Re: Reader mail

I started answering e-mail from readers in the summer of 1994, and I’m still not done.

Close-up of OS X Mail’s interface.People keep sending more messages, true, but I’m not sure that I’ve ever reached Inbox Zero with respect to audience correspondence more than a handful of times, none of which followed the invention of blogging and social media.

The sad thing is that even as the tools I use to report and write keep improving, my options for staying on top of reader feedback haven’t advanced much since IMAP e-mail gave me the ability to flag a message for follow-up and see that annotation everywhere I check my mail.

So aside from those occasions when I have the luxury of writing back almost immediately, I still save too many of my replies for a frantic catch-up session, usually staged when I’m trying to finish a workday or during travel-induced idle time.

(Feature request for e-mail developers: Let me bookmark the point in my inbox at which I set aside reader e-mail and should resume answering it when I next have time.)

The “good job!” messages take the least time to reply–you write “thanks” and that’s about it–while I can’t resist taking the time to craft clever, snarky responses to the angrier feedback. That’s not healthy, and yet my colleagues at the Post and I used to debate the best way to reply to an unhinged reader’s spittle-flecked missive. I recall one more diplomatic reporter saying he’d simply write back “You may be right,” while a crankier co-worker half-jokingly suggested “Thanks for reading, as difficult as it must have been.”

E-mails asking “how do I do this?” or “how do I fix this?” take the longest amount of time to answer but can’t be neglected at all: They feed my USA Today Q&A column, and before that the Q&A I did for the Post.

The easiest way to get me to answer your message quickly is to tell me something I didn’t know. Think things like some breakdown in service or violation of the rules at a company or a government office, an error nobody’s seen before, or one weird trick to get a gadget or an app to do something that’s not in the manual. Otherwise, I can only fall back on the usual guidelines, which happen to overlap with the advice I’ve been giving to PR professionals for years: Use a descriptive subject header (as in, not “Help”) and make your case in the first sentence or two.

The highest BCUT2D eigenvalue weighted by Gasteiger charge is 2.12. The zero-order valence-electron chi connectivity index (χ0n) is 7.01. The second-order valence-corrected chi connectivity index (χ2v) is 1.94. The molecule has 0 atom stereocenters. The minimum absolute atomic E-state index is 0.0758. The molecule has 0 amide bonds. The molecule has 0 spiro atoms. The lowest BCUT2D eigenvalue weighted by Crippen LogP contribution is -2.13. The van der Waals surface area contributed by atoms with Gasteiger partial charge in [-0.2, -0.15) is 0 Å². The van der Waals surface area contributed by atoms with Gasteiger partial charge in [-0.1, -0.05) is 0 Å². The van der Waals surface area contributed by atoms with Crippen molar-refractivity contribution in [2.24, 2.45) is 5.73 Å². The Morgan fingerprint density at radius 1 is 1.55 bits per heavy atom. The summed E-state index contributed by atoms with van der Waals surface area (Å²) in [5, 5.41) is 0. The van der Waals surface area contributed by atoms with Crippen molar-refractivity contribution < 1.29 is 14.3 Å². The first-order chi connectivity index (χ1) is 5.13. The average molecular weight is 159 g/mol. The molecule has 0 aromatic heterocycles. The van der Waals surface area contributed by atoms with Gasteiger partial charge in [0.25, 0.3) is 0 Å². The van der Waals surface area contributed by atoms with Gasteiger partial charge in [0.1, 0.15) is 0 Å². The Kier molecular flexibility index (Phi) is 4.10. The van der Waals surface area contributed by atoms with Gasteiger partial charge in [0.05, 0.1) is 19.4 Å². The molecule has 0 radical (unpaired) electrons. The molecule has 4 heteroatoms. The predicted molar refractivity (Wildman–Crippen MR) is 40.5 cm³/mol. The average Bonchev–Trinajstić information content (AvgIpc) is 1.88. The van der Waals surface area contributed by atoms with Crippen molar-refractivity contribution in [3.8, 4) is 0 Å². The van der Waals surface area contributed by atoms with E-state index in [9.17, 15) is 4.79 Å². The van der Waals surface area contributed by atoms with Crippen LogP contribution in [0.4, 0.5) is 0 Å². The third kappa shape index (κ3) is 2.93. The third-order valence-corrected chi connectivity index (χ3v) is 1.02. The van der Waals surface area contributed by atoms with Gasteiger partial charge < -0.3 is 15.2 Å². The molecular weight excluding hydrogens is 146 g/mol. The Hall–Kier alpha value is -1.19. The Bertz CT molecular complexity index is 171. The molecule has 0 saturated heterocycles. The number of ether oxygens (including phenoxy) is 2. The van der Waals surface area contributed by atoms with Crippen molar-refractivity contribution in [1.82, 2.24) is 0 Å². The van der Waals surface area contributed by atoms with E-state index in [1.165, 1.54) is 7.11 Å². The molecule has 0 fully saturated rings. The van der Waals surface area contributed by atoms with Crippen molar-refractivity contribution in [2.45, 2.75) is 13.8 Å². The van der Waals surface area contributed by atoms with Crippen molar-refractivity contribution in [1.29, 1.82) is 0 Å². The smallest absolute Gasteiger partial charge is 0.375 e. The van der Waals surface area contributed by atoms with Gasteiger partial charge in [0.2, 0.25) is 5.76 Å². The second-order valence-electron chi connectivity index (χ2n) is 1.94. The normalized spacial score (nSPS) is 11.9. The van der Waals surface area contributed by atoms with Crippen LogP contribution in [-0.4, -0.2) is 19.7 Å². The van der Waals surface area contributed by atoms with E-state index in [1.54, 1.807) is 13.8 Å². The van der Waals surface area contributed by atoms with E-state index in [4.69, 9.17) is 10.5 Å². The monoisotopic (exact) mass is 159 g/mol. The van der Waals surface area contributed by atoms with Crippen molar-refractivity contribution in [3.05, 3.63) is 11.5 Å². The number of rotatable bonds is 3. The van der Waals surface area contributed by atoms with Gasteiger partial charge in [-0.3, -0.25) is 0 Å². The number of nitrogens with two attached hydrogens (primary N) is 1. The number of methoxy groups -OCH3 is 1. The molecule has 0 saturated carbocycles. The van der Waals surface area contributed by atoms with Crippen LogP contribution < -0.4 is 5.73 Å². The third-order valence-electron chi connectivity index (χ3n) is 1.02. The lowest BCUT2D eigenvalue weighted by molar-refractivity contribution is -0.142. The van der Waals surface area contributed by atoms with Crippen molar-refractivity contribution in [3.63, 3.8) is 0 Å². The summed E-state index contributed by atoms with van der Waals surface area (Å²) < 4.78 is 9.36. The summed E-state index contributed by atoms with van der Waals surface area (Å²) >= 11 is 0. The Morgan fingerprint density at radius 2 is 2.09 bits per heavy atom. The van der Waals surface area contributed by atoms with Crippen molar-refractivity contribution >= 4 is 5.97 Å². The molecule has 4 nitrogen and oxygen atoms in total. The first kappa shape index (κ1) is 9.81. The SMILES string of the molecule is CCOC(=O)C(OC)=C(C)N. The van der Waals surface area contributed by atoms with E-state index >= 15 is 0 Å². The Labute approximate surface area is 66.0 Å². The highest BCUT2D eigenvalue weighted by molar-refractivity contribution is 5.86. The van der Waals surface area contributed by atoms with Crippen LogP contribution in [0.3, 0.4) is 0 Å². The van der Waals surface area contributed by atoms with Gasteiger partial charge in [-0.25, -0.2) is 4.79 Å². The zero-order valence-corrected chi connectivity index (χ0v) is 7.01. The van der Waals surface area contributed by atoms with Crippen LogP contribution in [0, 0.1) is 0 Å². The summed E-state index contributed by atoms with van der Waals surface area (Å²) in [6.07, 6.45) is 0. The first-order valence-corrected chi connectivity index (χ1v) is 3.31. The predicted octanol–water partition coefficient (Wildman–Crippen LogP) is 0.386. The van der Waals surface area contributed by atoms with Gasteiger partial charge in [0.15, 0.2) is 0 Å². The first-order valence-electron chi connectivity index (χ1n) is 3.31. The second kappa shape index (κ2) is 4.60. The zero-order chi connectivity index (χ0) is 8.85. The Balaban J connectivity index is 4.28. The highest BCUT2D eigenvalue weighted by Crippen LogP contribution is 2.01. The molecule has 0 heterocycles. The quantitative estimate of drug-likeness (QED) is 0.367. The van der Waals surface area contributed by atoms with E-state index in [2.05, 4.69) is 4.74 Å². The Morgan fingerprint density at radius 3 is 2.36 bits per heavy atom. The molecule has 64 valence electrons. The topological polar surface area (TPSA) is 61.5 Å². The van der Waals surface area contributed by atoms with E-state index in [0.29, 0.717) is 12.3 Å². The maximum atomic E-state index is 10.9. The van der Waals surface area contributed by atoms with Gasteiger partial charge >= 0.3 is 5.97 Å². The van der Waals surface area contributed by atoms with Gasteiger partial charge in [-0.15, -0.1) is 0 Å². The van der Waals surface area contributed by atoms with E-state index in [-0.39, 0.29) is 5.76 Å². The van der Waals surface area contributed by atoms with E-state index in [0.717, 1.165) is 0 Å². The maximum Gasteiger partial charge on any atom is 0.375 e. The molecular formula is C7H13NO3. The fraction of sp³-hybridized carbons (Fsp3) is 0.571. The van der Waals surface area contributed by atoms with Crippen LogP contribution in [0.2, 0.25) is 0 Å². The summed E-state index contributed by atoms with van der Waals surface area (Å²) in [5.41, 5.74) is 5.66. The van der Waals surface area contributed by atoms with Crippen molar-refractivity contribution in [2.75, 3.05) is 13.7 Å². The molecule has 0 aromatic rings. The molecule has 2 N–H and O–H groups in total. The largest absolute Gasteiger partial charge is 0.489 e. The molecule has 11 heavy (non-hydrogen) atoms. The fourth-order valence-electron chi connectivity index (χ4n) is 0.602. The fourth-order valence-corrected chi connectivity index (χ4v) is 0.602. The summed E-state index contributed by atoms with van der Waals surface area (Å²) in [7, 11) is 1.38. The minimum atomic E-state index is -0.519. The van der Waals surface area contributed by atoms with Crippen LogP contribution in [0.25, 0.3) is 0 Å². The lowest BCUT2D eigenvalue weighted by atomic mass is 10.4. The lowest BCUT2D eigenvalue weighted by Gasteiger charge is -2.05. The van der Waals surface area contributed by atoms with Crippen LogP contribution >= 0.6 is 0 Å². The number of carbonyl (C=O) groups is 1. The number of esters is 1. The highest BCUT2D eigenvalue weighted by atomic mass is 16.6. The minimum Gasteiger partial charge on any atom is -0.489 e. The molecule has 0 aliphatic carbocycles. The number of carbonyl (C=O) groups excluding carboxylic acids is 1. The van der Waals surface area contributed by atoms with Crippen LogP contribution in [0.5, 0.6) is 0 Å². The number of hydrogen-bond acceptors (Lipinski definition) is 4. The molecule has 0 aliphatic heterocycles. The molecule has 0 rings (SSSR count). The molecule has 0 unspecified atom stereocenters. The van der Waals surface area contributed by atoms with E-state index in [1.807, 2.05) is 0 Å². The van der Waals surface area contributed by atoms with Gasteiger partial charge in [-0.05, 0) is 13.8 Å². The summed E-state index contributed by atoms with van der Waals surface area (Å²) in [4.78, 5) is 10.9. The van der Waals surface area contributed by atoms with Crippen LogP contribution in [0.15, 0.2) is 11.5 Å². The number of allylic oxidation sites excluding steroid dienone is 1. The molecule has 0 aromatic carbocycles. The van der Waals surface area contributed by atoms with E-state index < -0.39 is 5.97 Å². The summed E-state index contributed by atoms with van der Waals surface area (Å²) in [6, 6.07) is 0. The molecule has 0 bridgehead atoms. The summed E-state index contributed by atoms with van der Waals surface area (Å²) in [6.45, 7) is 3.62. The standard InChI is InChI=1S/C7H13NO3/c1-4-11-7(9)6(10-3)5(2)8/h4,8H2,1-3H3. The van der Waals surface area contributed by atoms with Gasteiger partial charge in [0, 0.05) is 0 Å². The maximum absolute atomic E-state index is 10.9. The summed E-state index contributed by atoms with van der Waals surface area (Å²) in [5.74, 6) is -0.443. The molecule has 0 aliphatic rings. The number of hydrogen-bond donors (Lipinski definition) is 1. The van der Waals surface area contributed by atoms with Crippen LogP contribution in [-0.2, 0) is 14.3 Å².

I’d like to tell you that from now on, I will do better, but I would be either lying or foolishly optimistic. This is a most honest statement: Please hold, and your e-mail will be answered in the order it was received.

Humbled

If you’re thinking of announcing your exit from a job you’ve been publicly associated with for years, I offer these tips: Clear out your inboxes, stretch out your typing fingers and charge your phone. I have been humbled and gratified to see the response to yesterday’s post–Twitter replies and messages; comments here and on Facebook; e-mails from readers, colleagues and competitors; texts from friends; blog posts responding to my own. (And yet the first call didn’t come until hours later. I’d say the phone really is obsolete, but it was a great conversation with an old friend.)

It hasn’t been all that long since journalism was a largely feedback-free profession: You wrote your story, and only an exceptionally interested or angry reader would put a letter in the mail or call your desk line. Then came e-mail, followed by Web chats, story comments, blog comments, Facebook updates and Twitter replies. Each of those developments has shortened and accelerated the feedback loop.

That’s not always good–the knucklehead comments on many political stories at the Post’s site testify to that–but the risk should be acceptable. Yesterday reminded me why. Thanks.